The glow of the Aurora Borealis, or Northern Lights, is seen in the horizon in the Kawartha Lakes region of southern Ontario 2/23/15.  The colorful Aurora Borealis, caused by charged particles from the sun, is rarely seen in Ontario.  (Reuters)

The glow of the Aurora Borealis, or Northern Lights, is seen in the horizon in the Kawartha Lakes region of southern Ontario on Feb.23. The colorful Aurora Borealis, caused by charged particles from the sun, is rarely seen in Ontario. (Reuters)

A collection of SIM cards lie on a table in this photo illustration taken in Sarajevo on 2/24/15.  (Reuters)

A collection of SIM cards lie on a table in this photo illustration taken in Sarajevo on Feb. 24. (Reuters)

The Chandra X-ray Observatory imaged a newly discovered cosmic object in the galaxy NGC 2276.  The object pictured in this photo released on 2/24/15 may help provide answers to some long-standing questions about how black holes evolve and influence their surroundings.  (NASA/CXC/SAO/M.Mezcua/INAF/A.Wolter)

The Chandra X-ray Observatory imaged a newly discovered cosmic object in the galaxy NGC 2276. The object pictured in this photo released Feb. 24 may help provide answers to some long-standing questions about how black holes evolve and influence their surroundings. (NASA/CXC/SAO/M.Mezcua/INAF/A.Wolter)

Expectant parents often receive a photograph of their unborn child taken in utero with ultrasound scanning.  Now, an Estonian technology company has taken this momentous event a step further by offering life-sized 3D printed renderings instead of the traditional grainy photograph.   Here a company technician puts the finishing touch on a model. (Reuters)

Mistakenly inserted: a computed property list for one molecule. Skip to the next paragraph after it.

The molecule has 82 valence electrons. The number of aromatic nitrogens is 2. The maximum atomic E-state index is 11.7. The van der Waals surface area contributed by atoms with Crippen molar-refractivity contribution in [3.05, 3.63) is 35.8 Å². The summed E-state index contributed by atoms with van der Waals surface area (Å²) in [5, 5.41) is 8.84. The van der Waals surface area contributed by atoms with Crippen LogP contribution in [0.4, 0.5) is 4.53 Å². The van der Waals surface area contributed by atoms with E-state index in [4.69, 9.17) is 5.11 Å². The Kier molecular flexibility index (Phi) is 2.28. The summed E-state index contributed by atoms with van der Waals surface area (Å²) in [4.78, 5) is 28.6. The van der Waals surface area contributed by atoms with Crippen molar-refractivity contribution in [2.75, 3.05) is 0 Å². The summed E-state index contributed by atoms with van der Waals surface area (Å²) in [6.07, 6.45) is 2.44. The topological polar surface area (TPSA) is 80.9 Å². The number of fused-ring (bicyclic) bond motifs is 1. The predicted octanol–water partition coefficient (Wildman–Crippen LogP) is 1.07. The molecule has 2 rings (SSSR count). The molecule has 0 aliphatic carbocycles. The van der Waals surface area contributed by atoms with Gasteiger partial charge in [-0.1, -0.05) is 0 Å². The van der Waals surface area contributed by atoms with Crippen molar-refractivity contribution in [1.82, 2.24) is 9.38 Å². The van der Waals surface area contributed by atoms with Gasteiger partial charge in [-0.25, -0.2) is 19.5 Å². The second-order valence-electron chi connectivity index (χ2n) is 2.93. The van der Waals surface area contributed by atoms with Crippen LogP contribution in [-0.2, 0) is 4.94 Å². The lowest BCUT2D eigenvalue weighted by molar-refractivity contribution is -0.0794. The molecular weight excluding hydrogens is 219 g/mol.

Expectant parents often receive a photograph of their unborn child taken in utero with ultrasound scanning. Now, an Estonian technology company has taken this momentous event a step further by offering life-sized 3D printed renderings instead of the traditional grainy photograph. Here a company technician puts the finishing touch on a model. (Reuters)

This is an image of the dwarf planet Ceres taken by NASA’s Dawn spacecraft on 2/19/15 from a distance of nearly 46,000 kilometers.  It shows that the mysterious bright spot, noticed earlier by scientists, shares its basin location with a dimmer companion.  Dawn is preparing to rendezvous with Ceres and go into orbit 3/7/15 after a three-year journey. (NASA/JPL-Caltech/UCLA/MPS/DLR/IDA)

This is an image of the dwarf planet Ceres taken Feb. 19 by NASA’s Dawn spacecraft from a distance of nearly 46,000 kilometers. It shows that the mysterious bright spot, noticed earlier by scientists, shares its basin location with a dimmer companion. Dawn is preparing to rendezvous with Ceres and go into orbit March 7 after a three-year journey. (NASA/JPL-Caltech/UCLA/MPS/DLR/IDA)

 

 

 

 

 

Rick Pantaleo
Rick Pantaleo maintains the Science World blog and writes stories for VOA’s web and radio on a variety of science, technology and health topics. He also occasionally appears on various VOA programs to talk about the latest scientific news. Rick joined VOA in 1992 after a 20 year career in commercial broadcasting.

2 responses to “The Best Science Images – February 2015”

  1. Fascinating stuff. Here you’ll find imagery that moved us, inspired us, and shook us to our core, and a few that made us laugh in sheer amazement.